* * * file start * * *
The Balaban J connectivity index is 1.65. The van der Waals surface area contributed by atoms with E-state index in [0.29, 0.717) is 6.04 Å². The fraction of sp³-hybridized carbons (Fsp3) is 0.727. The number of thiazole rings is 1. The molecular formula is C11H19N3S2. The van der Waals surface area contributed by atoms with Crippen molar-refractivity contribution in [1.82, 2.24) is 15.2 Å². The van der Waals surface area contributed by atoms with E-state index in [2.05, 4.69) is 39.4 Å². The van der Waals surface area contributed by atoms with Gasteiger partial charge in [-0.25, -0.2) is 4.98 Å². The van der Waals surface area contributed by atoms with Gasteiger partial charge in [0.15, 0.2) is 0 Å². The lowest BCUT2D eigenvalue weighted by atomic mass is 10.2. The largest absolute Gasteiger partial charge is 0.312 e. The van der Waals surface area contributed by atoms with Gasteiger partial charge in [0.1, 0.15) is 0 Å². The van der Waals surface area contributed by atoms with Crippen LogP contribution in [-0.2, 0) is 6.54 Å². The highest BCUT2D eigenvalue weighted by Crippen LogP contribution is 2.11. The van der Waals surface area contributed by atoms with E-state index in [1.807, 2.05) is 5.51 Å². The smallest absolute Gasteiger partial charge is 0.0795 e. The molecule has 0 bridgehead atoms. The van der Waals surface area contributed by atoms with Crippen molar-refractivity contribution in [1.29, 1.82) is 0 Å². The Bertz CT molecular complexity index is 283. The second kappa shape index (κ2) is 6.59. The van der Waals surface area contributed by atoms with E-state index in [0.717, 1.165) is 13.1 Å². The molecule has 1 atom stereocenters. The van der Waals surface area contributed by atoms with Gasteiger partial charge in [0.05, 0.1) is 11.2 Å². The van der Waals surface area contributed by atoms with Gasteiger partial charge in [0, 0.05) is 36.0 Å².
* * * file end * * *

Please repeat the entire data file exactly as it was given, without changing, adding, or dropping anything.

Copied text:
The Balaban J connectivity index is 1.65. The van der Waals surface area contributed by atoms with E-state index in [0.29, 0.717) is 6.04 Å². The fraction of sp³-hybridized carbons (Fsp3) is 0.727. The number of thiazole rings is 1. The molecular formula is C11H19N3S2. The van der Waals surface area contributed by atoms with Crippen molar-refractivity contribution in [1.82, 2.24) is 15.2 Å². The van der Waals surface area contributed by atoms with E-state index in [2.05, 4.69) is 39.4 Å². The van der Waals surface area contributed by atoms with Gasteiger partial charge in [-0.25, -0.2) is 4.98 Å². The van der Waals surface area contributed by atoms with Gasteiger partial charge in [0.15, 0.2) is 0 Å². The lowest BCUT2D eigenvalue weighted by atomic mass is 10.2. The largest absolute Gasteiger partial charge is 0.312 e. The van der Waals surface area contributed by atoms with Gasteiger partial charge in [0.1, 0.15) is 0 Å². The van der Waals surface area contributed by atoms with Crippen LogP contribution in [-0.2, 0) is 6.54 Å². The highest BCUT2D eigenvalue weighted by Crippen LogP contribution is 2.11. The van der Waals surface area contributed by atoms with E-state index in [1.807, 2.05) is 5.51 Å². The smallest absolute Gasteiger partial charge is 0.0795 e. The molecule has 0 bridgehead atoms. The van der Waals surface area contributed by atoms with Crippen molar-refractivity contribution in [1.29, 1.82) is 0 Å². The Bertz CT molecular complexity index is 283. The second kappa shape index (κ2) is 6.59. The van der Waals surface area contributed by atoms with E-state index in [0.717, 1.165) is 13.1 Å². The molecule has 1 atom stereocenters. The van der Waals surface area contributed by atoms with Gasteiger partial charge in [0.05, 0.1) is 11.2 Å². The van der Waals surface area contributed by atoms with Gasteiger partial charge in [0, 0.05) is 36.0 Å².